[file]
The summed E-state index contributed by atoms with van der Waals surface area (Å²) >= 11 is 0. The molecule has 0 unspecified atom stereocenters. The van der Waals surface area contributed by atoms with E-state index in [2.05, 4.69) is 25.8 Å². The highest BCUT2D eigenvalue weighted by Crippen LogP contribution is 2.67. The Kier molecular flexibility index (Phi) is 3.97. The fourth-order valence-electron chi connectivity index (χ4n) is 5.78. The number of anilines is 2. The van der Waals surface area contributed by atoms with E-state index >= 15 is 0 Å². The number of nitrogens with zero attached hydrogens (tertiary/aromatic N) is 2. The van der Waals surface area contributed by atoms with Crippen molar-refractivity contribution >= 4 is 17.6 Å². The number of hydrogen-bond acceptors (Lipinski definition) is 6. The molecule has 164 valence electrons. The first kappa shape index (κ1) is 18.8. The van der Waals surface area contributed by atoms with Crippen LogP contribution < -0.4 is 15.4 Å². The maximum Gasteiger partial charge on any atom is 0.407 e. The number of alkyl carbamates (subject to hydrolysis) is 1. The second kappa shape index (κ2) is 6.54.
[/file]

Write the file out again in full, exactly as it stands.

The summed E-state index contributed by atoms with van der Waals surface area (Å²) >= 11 is 0. The molecule has 0 unspecified atom stereocenters. The van der Waals surface area contributed by atoms with E-state index in [2.05, 4.69) is 25.8 Å². The highest BCUT2D eigenvalue weighted by Crippen LogP contribution is 2.67. The Kier molecular flexibility index (Phi) is 3.97. The fourth-order valence-electron chi connectivity index (χ4n) is 5.78. The number of anilines is 2. The van der Waals surface area contributed by atoms with E-state index >= 15 is 0 Å². The number of nitrogens with zero attached hydrogens (tertiary/aromatic N) is 2. The van der Waals surface area contributed by atoms with Crippen molar-refractivity contribution >= 4 is 17.6 Å². The number of hydrogen-bond acceptors (Lipinski definition) is 6. The molecule has 164 valence electrons. The first kappa shape index (κ1) is 18.8. The van der Waals surface area contributed by atoms with Crippen LogP contribution < -0.4 is 15.4 Å². The maximum Gasteiger partial charge on any atom is 0.407 e. The number of alkyl carbamates (subject to hydrolysis) is 1. The second kappa shape index (κ2) is 6.54.